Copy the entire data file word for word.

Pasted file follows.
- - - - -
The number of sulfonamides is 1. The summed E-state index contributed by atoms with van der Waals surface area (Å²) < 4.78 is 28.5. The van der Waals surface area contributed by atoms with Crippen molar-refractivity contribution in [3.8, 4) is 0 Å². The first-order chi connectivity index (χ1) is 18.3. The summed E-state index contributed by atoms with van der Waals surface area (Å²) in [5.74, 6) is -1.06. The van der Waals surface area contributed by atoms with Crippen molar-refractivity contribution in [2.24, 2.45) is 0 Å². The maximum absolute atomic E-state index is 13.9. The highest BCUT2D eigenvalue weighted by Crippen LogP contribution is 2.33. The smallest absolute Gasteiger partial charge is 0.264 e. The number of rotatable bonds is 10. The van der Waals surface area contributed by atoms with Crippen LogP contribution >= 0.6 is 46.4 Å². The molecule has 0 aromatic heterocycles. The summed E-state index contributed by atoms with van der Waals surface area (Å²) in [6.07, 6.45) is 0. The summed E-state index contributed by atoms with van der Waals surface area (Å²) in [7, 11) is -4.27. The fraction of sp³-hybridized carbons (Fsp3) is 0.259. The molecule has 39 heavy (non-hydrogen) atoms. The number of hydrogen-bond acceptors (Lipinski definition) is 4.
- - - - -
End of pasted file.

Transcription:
The number of sulfonamides is 1. The summed E-state index contributed by atoms with van der Waals surface area (Å²) < 4.78 is 28.5. The van der Waals surface area contributed by atoms with Crippen molar-refractivity contribution in [3.8, 4) is 0 Å². The first-order chi connectivity index (χ1) is 18.3. The summed E-state index contributed by atoms with van der Waals surface area (Å²) in [5.74, 6) is -1.06. The van der Waals surface area contributed by atoms with Crippen molar-refractivity contribution in [2.24, 2.45) is 0 Å². The maximum absolute atomic E-state index is 13.9. The highest BCUT2D eigenvalue weighted by Crippen LogP contribution is 2.33. The smallest absolute Gasteiger partial charge is 0.264 e. The number of rotatable bonds is 10. The van der Waals surface area contributed by atoms with Crippen LogP contribution >= 0.6 is 46.4 Å². The molecule has 0 aromatic heterocycles. The summed E-state index contributed by atoms with van der Waals surface area (Å²) in [6.07, 6.45) is 0. The summed E-state index contributed by atoms with van der Waals surface area (Å²) in [7, 11) is -4.27. The fraction of sp³-hybridized carbons (Fsp3) is 0.259. The molecule has 39 heavy (non-hydrogen) atoms. The number of hydrogen-bond acceptors (Lipinski definition) is 4.